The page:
United States District Court, W.D. New York
REPORT AND RECOMMENDATION
MICHAEL J. ROEMER United States Magistrate Judge.
instant case is pending before the Court following a
dispositive referral from the Hon. William M. Skretny. The
lawsuit was commenced by plaintiff Zhaohua Yu on July 17,
2017 for incidents occurring during the course of his
employment at King Buffet in Springville, New York. (Dkt.
Nos. 1, 5). Plaintiff alleged that defendants King Buffet in
Springville, Inc., Xiu Yan Zhang, Jinzhou Shi, and Wen Juan
Pen violated various wage and hour requirements under the
Fair Labor Standards Act (“FLSA”) and New York
State Labor Law. (Id.). The action was brought both
as a collective action pursuant to the FLSA and as a class
action under Rule 23 of the Federal Rules of Civil Procedure.
(Id.). The parties have submitted a notice to the
Court indicating that it is their intent to settle the matter
between themselves prior to discovery and prior to a class
and/or collective action certification. (Dkt. No. 26).
that dismiss FLSA claims with prejudice require approval from
the District Court or the New York State Department of Labor.
Cheeks v. Freeport Pancake House, 796 F.3d 199 (2d
Cir. 2015). The District Court is required to review the
settlement to ensure that it is fair and reasonable by taking
into account the following factors: (1) the plaintiff's
possible range of recovery; (2) the extent to which
“the settlement will enable the parties to avoid
anticipated burdens and expenses in establishing their
respective claims and defenses”; (3) the seriousness of
the litigation risks faced by the parties; (4) whether
“the settlement agreement is the product of
arm's-length bargaining between experienced
counsel”; and (5) the possibility of fraud or
collusion. Wolinsky v. Scholastic, Inc., 900
F.Supp.2d 332, 335-36 (SDNY 2012). In seeking approval of the
settlement here, the parties have submitted their proposed
settlement agreement and a joint letter discussing the
factors in Wolinsky. (Dkt. No. 26).
reviewing the parties' letter and the proposed settlement
agreement, the Court concludes that the terms of the
settlement are fair and reasonable, with the exception of
some language in the release provisions of the agreement. The
parties have agreed to a settlement in the amount of $16,
000. They arrived at this number through an assessment of
plaintiff's claims and anticipated recovery should he
prevail, defenses that will be asserted, the anticipated cost
and burden of moving forward with the action, and the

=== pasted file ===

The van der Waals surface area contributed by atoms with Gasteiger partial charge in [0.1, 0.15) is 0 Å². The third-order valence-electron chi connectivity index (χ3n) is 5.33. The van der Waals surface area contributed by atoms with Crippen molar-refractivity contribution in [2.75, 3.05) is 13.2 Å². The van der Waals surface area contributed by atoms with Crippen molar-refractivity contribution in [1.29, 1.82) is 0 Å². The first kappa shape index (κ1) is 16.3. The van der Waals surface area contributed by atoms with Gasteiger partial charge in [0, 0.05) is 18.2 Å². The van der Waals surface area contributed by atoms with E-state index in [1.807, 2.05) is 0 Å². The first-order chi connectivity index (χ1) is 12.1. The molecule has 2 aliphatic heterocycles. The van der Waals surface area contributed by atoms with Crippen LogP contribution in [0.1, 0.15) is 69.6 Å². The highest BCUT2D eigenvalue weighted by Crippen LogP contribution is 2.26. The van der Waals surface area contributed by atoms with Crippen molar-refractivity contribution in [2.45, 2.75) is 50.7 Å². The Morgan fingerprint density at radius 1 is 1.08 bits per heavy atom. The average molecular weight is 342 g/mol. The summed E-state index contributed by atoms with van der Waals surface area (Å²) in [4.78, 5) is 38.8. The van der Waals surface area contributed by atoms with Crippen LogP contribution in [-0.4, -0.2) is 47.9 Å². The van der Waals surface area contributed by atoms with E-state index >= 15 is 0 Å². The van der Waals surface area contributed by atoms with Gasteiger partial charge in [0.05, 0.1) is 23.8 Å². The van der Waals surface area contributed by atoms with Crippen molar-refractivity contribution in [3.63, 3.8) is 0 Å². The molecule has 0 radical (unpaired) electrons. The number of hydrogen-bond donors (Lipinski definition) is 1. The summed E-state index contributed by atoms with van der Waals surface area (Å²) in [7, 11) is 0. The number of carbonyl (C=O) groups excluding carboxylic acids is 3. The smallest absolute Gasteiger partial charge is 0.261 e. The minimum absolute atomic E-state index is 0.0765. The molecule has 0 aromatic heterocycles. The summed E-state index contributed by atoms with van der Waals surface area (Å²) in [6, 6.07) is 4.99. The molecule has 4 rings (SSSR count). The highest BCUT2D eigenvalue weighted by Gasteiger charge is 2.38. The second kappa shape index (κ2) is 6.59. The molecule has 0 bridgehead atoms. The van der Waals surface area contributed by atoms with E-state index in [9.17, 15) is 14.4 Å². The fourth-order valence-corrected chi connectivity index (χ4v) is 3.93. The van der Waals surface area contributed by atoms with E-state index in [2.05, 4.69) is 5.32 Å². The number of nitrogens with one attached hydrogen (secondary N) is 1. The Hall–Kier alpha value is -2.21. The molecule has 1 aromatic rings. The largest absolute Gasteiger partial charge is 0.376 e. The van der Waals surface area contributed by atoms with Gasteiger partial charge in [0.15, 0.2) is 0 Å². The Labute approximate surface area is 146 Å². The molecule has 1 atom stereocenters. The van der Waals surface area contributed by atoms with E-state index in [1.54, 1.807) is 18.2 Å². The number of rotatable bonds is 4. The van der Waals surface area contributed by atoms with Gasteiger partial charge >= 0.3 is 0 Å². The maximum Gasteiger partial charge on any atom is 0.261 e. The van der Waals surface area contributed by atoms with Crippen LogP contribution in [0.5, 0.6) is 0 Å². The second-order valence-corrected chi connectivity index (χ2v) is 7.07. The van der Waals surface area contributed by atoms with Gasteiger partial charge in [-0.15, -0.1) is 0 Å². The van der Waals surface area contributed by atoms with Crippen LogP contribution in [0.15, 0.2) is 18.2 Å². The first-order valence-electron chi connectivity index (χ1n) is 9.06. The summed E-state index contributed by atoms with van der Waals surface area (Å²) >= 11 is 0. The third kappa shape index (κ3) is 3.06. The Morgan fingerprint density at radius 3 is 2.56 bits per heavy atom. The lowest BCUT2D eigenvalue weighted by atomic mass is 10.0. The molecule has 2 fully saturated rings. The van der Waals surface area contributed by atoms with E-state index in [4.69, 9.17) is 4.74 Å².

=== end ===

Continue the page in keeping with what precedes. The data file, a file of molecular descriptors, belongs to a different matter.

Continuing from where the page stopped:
litigation risks to both parties. There were issues related
to plaintiff's representation earlier in the case. (Dkt.
Nos. 10, 12, 16). However, it is now clear based upon the
parties' letter that those issues have been resolved and
the settlement was negotiated and agreed to by counsel for
both parties. The proposed settlement agreement indicates
that plaintiff has been represented by counsel through the
negotiation and execution of the agreement. There is no
evidence of fraud or collusion.
respect to attorney's fees, plaintiff signed a retainer
agreement indicating that counsel would receive 1/3 of his
recovery. In addition, the parties represent that costs to
plaintiff total $1, 826.34, of which plaintiff's attorney
is assigning $1000 to plaintiff. Therefore, the overall
recovery less costs borne by plaintiff and prior to
attorney's fees is $15, 000. Both the letter and the
agreement itself indicate that plaintiff's counsel will
receive $1, 000 (costs) and $5, 000 (attorney's fees),
and plaintiff will recover $10, 000. Plaintiff's counsel
attaches their time and billing records, and the tasks and
amount of time spent on those tasks appear reasonable.
Indeed, a fee of $5, 000 is less than the reasonable
chargeable time that plaintiff's counsel has spent
working on the case. Zhang v. Lin Kumo Japanese Rest.
Inc., 13 Civ. 6667, 2015 WL 5122530, at *4 (SDNY Aug.
31, 2015) (“barring unusual circumstances, ” a
fee “in excess of one-third of the settlement amount
disserves the FLSA's important interest in fairly
compensating injured plaintiffs”).
proposed agreement also contains mutual releases by the
parties. Some courts in this Circuit have refused to approve
FLSA settlement agreements with broad, general releases of
claims on the basis that they conflict with the FLSA's
remedial purposes. See Lola v. Skadden, Arps, Meagher,
Slate & Flom LLP, 13 CV 5008, 2016 WL 922223 at *2